At the same time, it was not just our ways of working that we considered, but also our specialist fields. Here, the considerable expertise of our German colleagues in the fields of owner’s engineering, lenders engineering and resource assessments was perfectly complemented by the technical know-how of the Belgian element of the team. We exchanged ideas daily and developed innovative solutions for upcoming projects together.

Another interesting aspect was the difference in the structure of the offices. Flexible workspaces are the approach in Belgium, whereas in Germany everyone has their own permanent desk. I find that there are advantages and disadvantages in both! While the German offices are geared towards a quiet environment for focused working, the Belgian offices place more value on a team-oriented, communicative working atmosphere. The different office environments influence our ways of working, especially in terms of communication (and possibly also during the cold & flu season 😉). Experiencing this live helps us to understand each other better.

Open work spaces in Brussels

From renewables expert to restaurant tester

Aside from work, there was plenty to discover in Brussels. On the weekends, I made it my task to try out various restaurants. I was fascinated by the range of cuisine offered in Brussels – and did everything I could to make the most of it! I was able to try out fast food, Moroccan, Italian, Indian, Ethiopian, Mexican, fantastic baguettes and plenty more. My Belgian colleagues were surprised that after my intensive culinary research, I was able to provide them with good restaurant recommendations in Brussels.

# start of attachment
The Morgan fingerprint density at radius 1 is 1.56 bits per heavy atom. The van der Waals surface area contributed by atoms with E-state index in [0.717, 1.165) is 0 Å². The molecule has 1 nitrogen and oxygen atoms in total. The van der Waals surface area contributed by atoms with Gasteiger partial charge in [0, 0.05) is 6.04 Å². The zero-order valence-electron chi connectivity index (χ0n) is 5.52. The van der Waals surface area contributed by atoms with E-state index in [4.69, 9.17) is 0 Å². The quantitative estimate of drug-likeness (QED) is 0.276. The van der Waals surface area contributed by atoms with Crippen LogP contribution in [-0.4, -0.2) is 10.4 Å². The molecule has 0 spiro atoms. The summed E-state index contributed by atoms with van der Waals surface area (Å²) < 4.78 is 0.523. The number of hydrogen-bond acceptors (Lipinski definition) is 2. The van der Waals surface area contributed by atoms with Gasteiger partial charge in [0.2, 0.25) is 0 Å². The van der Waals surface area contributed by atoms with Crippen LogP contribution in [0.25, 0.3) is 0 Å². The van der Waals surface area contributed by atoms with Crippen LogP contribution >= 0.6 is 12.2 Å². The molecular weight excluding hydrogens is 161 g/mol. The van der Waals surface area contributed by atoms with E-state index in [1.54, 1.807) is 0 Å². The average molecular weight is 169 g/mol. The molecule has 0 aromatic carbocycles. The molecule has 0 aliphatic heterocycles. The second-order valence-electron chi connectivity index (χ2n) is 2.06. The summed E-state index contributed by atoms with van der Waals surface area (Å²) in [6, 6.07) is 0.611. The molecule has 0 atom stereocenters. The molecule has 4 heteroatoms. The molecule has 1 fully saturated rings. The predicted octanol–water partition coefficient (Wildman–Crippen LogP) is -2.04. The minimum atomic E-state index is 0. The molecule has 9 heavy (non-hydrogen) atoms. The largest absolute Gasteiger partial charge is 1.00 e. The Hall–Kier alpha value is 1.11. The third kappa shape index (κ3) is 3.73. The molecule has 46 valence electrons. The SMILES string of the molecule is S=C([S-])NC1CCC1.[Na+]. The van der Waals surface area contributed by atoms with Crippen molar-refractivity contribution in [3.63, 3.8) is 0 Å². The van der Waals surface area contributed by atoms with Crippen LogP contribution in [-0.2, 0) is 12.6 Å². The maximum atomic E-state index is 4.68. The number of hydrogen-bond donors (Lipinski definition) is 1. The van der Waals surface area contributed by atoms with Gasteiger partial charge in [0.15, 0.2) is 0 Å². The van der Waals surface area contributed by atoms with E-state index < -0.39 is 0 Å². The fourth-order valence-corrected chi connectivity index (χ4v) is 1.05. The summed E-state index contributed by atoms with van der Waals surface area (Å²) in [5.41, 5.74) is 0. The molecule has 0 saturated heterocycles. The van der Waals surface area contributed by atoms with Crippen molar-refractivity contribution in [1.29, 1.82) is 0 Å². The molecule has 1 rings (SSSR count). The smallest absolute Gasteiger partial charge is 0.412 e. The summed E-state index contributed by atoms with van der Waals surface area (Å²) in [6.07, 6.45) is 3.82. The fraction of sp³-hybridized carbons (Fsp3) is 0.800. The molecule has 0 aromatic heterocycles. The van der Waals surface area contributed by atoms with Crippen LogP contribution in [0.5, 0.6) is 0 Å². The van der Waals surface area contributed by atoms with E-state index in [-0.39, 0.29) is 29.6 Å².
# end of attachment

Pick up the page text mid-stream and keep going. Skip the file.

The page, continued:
I also used my leisure time to stroll through the streets and get to know the city.

Fresh fruit as a healthy snack for all the staff in the office

“Working” voyage of discovery that broadened my horizons

For me personally, the exchange program was a complete success! Working closely together with the others and the seamless integration from day one into the Belgian team made the experience particularly valuable. Soft skills such as communication, respect for different views and opinions, and fast learning were further key aspects.

My time in Brussels was a huge enrichment for me professionally and personally. I learned and gained a lot. The different ways of working, across international boundaries, have broadened my horizons and strengthened me as a team member. I recommend that everyone seek out experiences like this, to develop further and make the most of the opportunities that they may bring.


Incidentally, we are always looking for new talented people for our team! You are more than welcome to take a look at our job adverts and submit an application.

Read the first post on the program as well! “Renewables Exchange: Swapping Desks with Colleagues Abroad” by Thomas Hallemeesch